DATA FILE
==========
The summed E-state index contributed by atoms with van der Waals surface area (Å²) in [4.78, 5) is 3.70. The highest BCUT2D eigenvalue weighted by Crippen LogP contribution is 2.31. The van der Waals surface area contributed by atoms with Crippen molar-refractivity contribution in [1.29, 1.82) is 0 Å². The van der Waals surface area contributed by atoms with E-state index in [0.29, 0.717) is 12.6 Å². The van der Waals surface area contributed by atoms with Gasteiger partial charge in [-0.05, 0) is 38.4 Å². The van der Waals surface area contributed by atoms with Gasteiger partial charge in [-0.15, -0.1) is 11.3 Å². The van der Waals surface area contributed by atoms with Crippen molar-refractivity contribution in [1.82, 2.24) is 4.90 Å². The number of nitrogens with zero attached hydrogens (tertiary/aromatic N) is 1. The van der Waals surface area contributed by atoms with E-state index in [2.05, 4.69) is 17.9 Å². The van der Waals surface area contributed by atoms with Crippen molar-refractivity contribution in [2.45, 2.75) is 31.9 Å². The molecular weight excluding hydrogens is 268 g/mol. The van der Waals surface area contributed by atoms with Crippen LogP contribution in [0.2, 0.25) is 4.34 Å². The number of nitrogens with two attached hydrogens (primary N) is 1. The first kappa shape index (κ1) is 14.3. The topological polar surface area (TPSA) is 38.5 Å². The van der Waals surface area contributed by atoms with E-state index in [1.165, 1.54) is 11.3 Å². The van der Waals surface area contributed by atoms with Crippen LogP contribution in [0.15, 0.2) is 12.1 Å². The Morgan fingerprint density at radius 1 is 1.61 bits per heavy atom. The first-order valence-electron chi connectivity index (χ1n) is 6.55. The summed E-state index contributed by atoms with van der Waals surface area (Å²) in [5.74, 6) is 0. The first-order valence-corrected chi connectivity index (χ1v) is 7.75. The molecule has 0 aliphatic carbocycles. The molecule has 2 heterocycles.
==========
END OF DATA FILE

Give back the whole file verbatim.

The summed E-state index contributed by atoms with van der Waals surface area (Å²) in [4.78, 5) is 3.70. The highest BCUT2D eigenvalue weighted by Crippen LogP contribution is 2.31. The van der Waals surface area contributed by atoms with Crippen molar-refractivity contribution in [1.29, 1.82) is 0 Å². The van der Waals surface area contributed by atoms with E-state index in [0.29, 0.717) is 12.6 Å². The van der Waals surface area contributed by atoms with Gasteiger partial charge in [-0.05, 0) is 38.4 Å². The van der Waals surface area contributed by atoms with Gasteiger partial charge in [-0.15, -0.1) is 11.3 Å². The van der Waals surface area contributed by atoms with Crippen molar-refractivity contribution in [1.82, 2.24) is 4.90 Å². The number of nitrogens with zero attached hydrogens (tertiary/aromatic N) is 1. The van der Waals surface area contributed by atoms with E-state index in [2.05, 4.69) is 17.9 Å². The van der Waals surface area contributed by atoms with Crippen molar-refractivity contribution in [2.45, 2.75) is 31.9 Å². The molecular weight excluding hydrogens is 268 g/mol. The van der Waals surface area contributed by atoms with Crippen LogP contribution in [0.2, 0.25) is 4.34 Å². The number of nitrogens with two attached hydrogens (primary N) is 1. The first kappa shape index (κ1) is 14.3. The topological polar surface area (TPSA) is 38.5 Å². The van der Waals surface area contributed by atoms with E-state index in [1.165, 1.54) is 11.3 Å². The van der Waals surface area contributed by atoms with Crippen LogP contribution in [0.15, 0.2) is 12.1 Å². The Morgan fingerprint density at radius 1 is 1.61 bits per heavy atom. The first-order valence-electron chi connectivity index (χ1n) is 6.55. The summed E-state index contributed by atoms with van der Waals surface area (Å²) in [5.74, 6) is 0. The first-order valence-corrected chi connectivity index (χ1v) is 7.75. The molecule has 0 aliphatic carbocycles. The molecule has 2 heterocycles.